Map of the Siege of Charlestown
This original map shows the British attack on Charleston, South Carolina on June 28, 1776. The map shows the British fleet deployed in Charleston Harbour with ships heading toward Fort Moultrie on Sullivan Island. A Gun Boat is anchored in the Ashley River guarding the bridge of boats to the mainland. Also shown: the British Camp, the British Hospital and other units situated on the Charlestown Peninsula north of the city, and the three parallels of the siege.
This map measures approximately 8 1/4" by 12 1/4" and was published by R. Phillips, Bridge Street, Blackfriars, London, on Sept. 25, 1806.
Abstract — The Siege of Charlestown
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The British ship Thunder opened the attack on Charleston with a barrage of ten-inch mortars at 11 a.m. on June 28, 1776. The shelling continued as eight British gun boats advanced toward the American forces at Fort Moultrie. Within the hour more than 100 enemy pieces converged on the Fort.
Despite the concentrated British forces, the rebels successfully resisted the attack. By 11 o'clock that night the British ships, battered and severely bruised during the day-long battle, admitted defeat and slipped their cables, drifting away with the tide.
British killed and wounded during the siege ran approximately 5 to 1 to the Americans.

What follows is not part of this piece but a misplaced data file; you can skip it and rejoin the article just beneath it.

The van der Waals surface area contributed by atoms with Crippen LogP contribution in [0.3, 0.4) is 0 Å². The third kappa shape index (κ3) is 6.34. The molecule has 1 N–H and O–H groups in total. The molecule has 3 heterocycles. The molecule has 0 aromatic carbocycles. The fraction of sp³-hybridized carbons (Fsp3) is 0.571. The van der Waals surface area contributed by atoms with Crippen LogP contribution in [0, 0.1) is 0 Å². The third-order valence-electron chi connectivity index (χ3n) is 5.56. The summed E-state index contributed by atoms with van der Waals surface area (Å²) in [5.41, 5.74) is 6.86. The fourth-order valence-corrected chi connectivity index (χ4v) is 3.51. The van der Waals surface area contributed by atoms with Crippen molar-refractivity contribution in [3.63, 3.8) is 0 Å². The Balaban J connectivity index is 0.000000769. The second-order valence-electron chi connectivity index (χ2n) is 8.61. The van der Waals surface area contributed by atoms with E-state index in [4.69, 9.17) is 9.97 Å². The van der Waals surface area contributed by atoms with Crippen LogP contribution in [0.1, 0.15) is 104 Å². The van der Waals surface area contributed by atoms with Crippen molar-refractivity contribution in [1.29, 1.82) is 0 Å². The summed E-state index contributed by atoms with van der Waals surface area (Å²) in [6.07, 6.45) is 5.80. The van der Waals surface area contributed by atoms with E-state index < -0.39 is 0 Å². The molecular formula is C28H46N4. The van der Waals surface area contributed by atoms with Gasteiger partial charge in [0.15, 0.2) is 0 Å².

What went wrong? A lucky break for the Americans helped turned the tide — three British warships ran onto a shoal known as the Middle ground, putting a near-insurmountable dent in the execution of their battle plan. Compounding the problem was the British army's failure to attack the undefended rear of Sullivan Island because of Sir Henry Clinton's misjudging of the depth of the channel between the islands.
More importantly, however, one must look to the British themselves. Their continual incapacity for developing an over-all strategy to put down the colonists' rebellion was much in evidence all during the years of the War. The lack of a unified strategy and the inability to enlist the necessary support led to failures in New England, then to the middle states of New York and Pennsylvania, and finally to the southern region.
In an attempt to bail themselves out of their previous defeats, the London high command during the summer of 1775 began developing plans for a military expedition into the south. Based strictly on the record, one might have safely concluded that the military operation at Charleston was foredoomed from the start.
In the end...the siege of Charleston proved to be a humiliating defeat for the British. The southern colonies would remain rebel territory for three years before the Redcoats could summon up enough strength to attack this stronghold again.